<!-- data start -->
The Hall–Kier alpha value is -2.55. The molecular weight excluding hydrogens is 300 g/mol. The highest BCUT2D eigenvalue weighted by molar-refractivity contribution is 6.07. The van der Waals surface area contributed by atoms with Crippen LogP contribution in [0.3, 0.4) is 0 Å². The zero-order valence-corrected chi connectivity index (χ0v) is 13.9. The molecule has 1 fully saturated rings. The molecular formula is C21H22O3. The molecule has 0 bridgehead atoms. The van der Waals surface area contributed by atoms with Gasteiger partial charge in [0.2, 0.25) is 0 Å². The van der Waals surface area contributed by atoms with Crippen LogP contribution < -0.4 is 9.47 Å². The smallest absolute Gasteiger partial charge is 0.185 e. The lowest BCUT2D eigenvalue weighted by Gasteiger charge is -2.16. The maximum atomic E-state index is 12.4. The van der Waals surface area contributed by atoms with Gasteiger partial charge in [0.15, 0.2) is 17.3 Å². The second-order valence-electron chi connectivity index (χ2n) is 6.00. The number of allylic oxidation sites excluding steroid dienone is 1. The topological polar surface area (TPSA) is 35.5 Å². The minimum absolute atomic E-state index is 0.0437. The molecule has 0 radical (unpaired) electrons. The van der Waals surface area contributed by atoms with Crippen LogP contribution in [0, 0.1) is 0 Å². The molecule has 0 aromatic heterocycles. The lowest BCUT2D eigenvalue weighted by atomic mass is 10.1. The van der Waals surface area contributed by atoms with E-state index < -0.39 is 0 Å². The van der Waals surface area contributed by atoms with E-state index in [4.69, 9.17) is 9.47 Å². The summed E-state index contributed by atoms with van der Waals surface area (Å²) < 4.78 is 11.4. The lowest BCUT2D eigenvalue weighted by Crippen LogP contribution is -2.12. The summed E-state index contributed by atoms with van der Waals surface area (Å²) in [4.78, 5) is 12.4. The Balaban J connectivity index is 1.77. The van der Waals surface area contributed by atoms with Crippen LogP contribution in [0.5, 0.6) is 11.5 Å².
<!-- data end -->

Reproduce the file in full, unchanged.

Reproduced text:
The Hall–Kier alpha value is -2.55. The molecular weight excluding hydrogens is 300 g/mol. The highest BCUT2D eigenvalue weighted by molar-refractivity contribution is 6.07. The van der Waals surface area contributed by atoms with Crippen LogP contribution in [0.3, 0.4) is 0 Å². The zero-order valence-corrected chi connectivity index (χ0v) is 13.9. The molecule has 1 fully saturated rings. The molecular formula is C21H22O3. The molecule has 0 bridgehead atoms. The van der Waals surface area contributed by atoms with Gasteiger partial charge in [0.2, 0.25) is 0 Å². The van der Waals surface area contributed by atoms with Crippen LogP contribution < -0.4 is 9.47 Å². The smallest absolute Gasteiger partial charge is 0.185 e. The lowest BCUT2D eigenvalue weighted by Gasteiger charge is -2.16. The maximum atomic E-state index is 12.4. The van der Waals surface area contributed by atoms with Gasteiger partial charge in [0.15, 0.2) is 17.3 Å². The second-order valence-electron chi connectivity index (χ2n) is 6.00. The number of allylic oxidation sites excluding steroid dienone is 1. The topological polar surface area (TPSA) is 35.5 Å². The minimum absolute atomic E-state index is 0.0437. The molecule has 0 radical (unpaired) electrons. The van der Waals surface area contributed by atoms with Crippen LogP contribution in [0, 0.1) is 0 Å². The molecule has 0 aromatic heterocycles. The lowest BCUT2D eigenvalue weighted by atomic mass is 10.1. The van der Waals surface area contributed by atoms with E-state index < -0.39 is 0 Å². The van der Waals surface area contributed by atoms with E-state index in [4.69, 9.17) is 9.47 Å². The summed E-state index contributed by atoms with van der Waals surface area (Å²) < 4.78 is 11.4. The lowest BCUT2D eigenvalue weighted by Crippen LogP contribution is -2.12. The summed E-state index contributed by atoms with van der Waals surface area (Å²) in [4.78, 5) is 12.4. The Balaban J connectivity index is 1.77. The van der Waals surface area contributed by atoms with Crippen LogP contribution in [0.5, 0.6) is 11.5 Å².